Label: Reel Recordings – RR 011
Format: CD, Album, Remastered; Country: Canada - Released: 2009
Style: Contemporary Jazz, Free Improvisation
Recorded at Riverside Studio, London 1978/79.
Composed By, Arranged By, Liner Notes – Bob Downes
Other [Sound Advice] – Miki Dandy
Photography By – Bob Downes, Jak Kilby
Producer [Produced In Canada By] – Michael King
01. Jungle Chase (21:59)
02. South American Indian (4:14)
03. Sad Senorita (10:58)
04. Che Guevera (11:00)
05. Basking In The Sun (8:02)
BOB DOWNES : alto & tenor saxes/flute & Columbian pan flute/Bahian cowbells/vocalizing (1), solo bass flute/simultaneous vocalizing (2), alto saxophone (3), flute/vocalizing (4), flute (5)
BARRY GUY : bass (1,3,4)
DENIS SMITH : drums (1,5)
BRIAN GODDING : electric guitar (3,4,5)
MARK MEGGIDO : bass (3,4)
JOHN STEVENS : drums (3,4)
PAUL RUTHERFORD : trombone (5)
PAUL BRIDGE : bass (5)
Here's another of Reel's exercises in twentieth century tape archaeology. Like earlier efforts, it has the practical effect of sealing another hole in the documented fabric of British jazz and improvised music from the last four decades of that century. It's highly worthwhile too, this labor of love, as on this occasion it yields a program of music every bit as inventive as that produced by bigger stars—the term is as good as meaningless in the circumstances—of the day. Recorded at the end of the '70s, this music is both timeless and symbolic of moments in time when the players came together informally to tease the music from out of the ether.
Although primarily a flautist, it's the pieces that document Downes on alto or tenor sax that are the most compelling. His alto sound on "Sad Senorita" is significantly textural, and has an edge both grainy and acerbic. In the company of the underrated Brian Godding on guitar it does a dance at once lively yet downbeat in emulation of the title. Drummer John Stevens, in marked contrast to his work with the Spontaneous Music Ensemble, shows how propulsive he could be in a relatively more orthodox setting, while the basses of Barry Guy and Mark Meggido conspire never to get in each others' way, lending impetus to the music's open feel.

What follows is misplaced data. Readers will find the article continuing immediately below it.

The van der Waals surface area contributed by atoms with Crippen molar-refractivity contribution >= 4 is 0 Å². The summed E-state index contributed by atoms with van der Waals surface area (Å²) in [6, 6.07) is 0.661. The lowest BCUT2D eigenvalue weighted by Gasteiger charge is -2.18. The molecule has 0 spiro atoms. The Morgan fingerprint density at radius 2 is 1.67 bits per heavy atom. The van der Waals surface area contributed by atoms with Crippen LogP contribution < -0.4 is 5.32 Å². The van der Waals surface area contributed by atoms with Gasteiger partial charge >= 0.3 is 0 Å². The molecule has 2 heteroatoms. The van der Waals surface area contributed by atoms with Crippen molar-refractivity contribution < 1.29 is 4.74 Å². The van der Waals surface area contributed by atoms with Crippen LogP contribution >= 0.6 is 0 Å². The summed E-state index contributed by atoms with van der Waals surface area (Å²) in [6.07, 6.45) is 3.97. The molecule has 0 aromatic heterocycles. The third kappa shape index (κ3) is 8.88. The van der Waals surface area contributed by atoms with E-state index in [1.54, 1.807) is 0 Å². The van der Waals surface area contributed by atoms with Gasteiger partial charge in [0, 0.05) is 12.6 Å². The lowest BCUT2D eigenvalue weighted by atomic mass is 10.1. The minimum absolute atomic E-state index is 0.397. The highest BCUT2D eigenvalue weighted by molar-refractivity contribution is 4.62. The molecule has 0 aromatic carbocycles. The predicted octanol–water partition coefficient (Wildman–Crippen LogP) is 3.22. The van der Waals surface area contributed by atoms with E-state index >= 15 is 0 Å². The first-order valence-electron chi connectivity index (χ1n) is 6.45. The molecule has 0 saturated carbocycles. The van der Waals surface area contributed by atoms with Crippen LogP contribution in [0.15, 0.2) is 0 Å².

Downes plays both alto and tenor sax on the opening "Jungle Chase," in addition to flute and the Columbian pan flute he opens the piece on. His facility as a flautist is brought home. His rounded, full-bodied tone is never reduced to mere piping and the effect is that of a wholehearted improviser working the moment as though it's the most precious thing. The impression is reinforced when he switches to alto sax about nine minutes in, with Guy again on bass tracking developments.
Trombonist Paul Rutherford crops up on "Basking In The Sun," a piece which is the embodiment of propulsive atmosphere. Downes' flute is at its most lyrical and the music coalesces in a manner that soundtracks the activity of the title most effectively. Rutherford, at his most necessarily conventional, reminds us of how lovely his tone was. The relative brevity of the piece is fine in itself, an example of open music in the most rewarding sense of the term.
_ By NIC JONES, Published: May 3, 2009, AAJ
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